The one-year anniversary of George Floyd’s death is an appropriate time to pause and reflect on the progress we have made, as well as the progress we haven’t made, in tackling systemic racism. A year ago, my company – like many others – spoke out against the brutal murder of Mr. Floyd, and the racist policies that led to his death, as well as the deaths of countless other people of color. We protested; we did our best to support our Black colleagues; and we pledged to step up our efforts to be an anti-racist company. While discussions about racism were not new at Toole Design (we established our first DEI Task Force in 2017), there was a new sense of urgency, born out of a deep anger and frustration that decades of work to improve civil rights in the U.S. were not enough to save George Floyd.
In the year since, we have done a lot of things as a company to put equity at the center of our work. Internally, we have stepped up our efforts to hire more people of color and to become a company where all our staff can thrive, no matter their background. Externally, we’ve worked to build an even stronger equity framework for all our projects. A lot of dedicated people who care deeply about these issues helped us make progress towards becoming an anti-racist company. Our company newsletter next month will tell that story, in hopes that it might provide some inspiration to other companies who want to engage in this work.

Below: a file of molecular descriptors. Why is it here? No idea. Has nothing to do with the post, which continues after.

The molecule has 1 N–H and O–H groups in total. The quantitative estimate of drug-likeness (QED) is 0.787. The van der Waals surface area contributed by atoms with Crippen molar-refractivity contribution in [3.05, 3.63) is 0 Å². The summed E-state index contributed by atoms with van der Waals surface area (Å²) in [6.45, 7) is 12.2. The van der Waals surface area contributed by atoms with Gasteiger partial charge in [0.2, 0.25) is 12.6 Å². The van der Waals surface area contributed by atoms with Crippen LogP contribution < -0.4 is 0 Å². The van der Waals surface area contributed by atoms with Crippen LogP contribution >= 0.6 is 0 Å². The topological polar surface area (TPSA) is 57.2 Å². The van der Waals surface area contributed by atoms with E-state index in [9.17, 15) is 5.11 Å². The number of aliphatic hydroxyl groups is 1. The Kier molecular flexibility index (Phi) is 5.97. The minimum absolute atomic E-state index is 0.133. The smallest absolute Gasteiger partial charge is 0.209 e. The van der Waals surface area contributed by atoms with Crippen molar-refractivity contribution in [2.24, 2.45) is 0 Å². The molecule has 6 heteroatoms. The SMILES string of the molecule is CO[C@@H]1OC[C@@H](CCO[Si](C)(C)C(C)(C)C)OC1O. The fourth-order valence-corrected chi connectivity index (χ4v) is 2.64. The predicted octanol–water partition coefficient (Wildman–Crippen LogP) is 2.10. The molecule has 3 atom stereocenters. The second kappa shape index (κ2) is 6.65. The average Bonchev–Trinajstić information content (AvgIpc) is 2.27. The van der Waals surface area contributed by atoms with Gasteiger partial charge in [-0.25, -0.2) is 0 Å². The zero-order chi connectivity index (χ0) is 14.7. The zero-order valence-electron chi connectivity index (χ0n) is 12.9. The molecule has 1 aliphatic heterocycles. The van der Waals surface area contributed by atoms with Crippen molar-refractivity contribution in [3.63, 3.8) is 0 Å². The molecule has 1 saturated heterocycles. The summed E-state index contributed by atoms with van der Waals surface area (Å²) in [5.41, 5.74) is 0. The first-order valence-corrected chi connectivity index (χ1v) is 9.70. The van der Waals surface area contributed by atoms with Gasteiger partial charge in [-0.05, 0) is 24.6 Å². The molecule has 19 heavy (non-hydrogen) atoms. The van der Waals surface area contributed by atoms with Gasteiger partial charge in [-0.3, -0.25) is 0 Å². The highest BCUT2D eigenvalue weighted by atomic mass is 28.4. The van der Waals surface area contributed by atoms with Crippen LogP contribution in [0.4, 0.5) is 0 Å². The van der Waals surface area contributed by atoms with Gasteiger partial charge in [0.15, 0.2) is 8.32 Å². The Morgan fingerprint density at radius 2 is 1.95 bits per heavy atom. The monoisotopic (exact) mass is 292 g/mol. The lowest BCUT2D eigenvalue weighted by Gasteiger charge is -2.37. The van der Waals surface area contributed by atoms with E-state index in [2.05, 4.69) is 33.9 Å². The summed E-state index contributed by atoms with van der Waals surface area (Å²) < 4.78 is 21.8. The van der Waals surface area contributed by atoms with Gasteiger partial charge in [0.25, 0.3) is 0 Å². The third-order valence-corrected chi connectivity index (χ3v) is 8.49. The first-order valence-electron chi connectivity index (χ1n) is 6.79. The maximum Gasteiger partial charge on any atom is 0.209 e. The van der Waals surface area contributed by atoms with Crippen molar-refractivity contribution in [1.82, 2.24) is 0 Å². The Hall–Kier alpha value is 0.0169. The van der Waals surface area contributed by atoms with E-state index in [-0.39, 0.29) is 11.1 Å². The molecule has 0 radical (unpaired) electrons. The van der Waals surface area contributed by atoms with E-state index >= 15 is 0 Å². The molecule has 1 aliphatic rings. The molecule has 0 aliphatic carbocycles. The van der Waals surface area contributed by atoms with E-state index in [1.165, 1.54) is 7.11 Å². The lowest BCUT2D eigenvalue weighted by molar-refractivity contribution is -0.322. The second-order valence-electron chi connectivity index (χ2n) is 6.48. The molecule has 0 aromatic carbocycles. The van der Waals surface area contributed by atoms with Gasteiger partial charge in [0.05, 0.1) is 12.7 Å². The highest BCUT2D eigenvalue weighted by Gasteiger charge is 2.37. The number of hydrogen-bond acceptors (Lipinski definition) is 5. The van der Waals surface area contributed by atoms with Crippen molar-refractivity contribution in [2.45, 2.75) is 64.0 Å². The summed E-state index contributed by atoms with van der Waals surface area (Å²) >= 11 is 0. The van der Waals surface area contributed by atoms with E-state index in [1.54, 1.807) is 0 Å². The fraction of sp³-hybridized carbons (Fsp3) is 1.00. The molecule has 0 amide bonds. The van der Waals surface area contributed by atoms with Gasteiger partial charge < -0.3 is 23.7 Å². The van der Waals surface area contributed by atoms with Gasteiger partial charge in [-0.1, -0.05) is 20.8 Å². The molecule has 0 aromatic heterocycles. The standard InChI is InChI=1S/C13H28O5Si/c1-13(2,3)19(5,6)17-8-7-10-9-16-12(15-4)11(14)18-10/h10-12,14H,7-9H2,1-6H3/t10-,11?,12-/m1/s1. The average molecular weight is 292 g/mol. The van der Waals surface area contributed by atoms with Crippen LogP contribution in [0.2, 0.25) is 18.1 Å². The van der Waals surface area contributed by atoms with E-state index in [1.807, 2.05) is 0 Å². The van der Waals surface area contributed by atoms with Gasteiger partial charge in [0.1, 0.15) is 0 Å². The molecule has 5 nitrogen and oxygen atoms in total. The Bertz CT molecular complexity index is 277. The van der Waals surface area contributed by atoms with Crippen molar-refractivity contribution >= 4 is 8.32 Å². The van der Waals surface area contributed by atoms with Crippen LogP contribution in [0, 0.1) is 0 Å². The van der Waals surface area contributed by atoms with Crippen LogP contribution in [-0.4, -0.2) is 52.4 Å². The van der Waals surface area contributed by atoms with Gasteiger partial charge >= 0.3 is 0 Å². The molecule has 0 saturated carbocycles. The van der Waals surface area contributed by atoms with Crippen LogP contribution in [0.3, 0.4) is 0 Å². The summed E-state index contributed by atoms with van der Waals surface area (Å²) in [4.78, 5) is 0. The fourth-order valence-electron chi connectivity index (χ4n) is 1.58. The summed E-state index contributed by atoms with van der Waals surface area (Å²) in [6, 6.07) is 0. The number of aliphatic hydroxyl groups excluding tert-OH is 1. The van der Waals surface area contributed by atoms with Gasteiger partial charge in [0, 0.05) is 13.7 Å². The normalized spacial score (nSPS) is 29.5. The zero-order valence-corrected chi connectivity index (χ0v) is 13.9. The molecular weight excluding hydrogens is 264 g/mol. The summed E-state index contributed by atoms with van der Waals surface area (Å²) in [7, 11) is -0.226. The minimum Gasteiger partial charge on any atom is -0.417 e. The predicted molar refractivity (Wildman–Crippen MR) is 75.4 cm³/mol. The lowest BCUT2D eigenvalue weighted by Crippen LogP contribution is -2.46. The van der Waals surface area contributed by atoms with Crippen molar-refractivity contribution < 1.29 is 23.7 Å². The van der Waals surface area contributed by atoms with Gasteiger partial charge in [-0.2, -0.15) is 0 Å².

Sadly, there are other areas where we have not made progress. For example, we still struggle to get diverse candidates for many of our job postings, particularly when we are recruiting for senior positions. We must do more to build interest in planning, engineering, and landscape architecture professions among people of color starting in high school so we can help nurture a new generation of talent. We need to do better at reaching Black and brown students in community college, universities, and especially HBCU’s. We need to do more to shine the light on racist policies that have shaped our cities and towns in ways that continue to devalue neighborhoods and widen inequities where people of color live. We need to do these, and many other things.
Most of all, we need to keep our sense of urgency about affecting change. George Floyd died a year ago. We have many more years of work ahead of us to consign racist policies and actions to the history books, so we can create communities where people of all ages, abilities, identities and backgrounds can thrive. I hope our readers will join us in honoring Mr. Floyd and rededicating ourselves to lasting change, in his memory.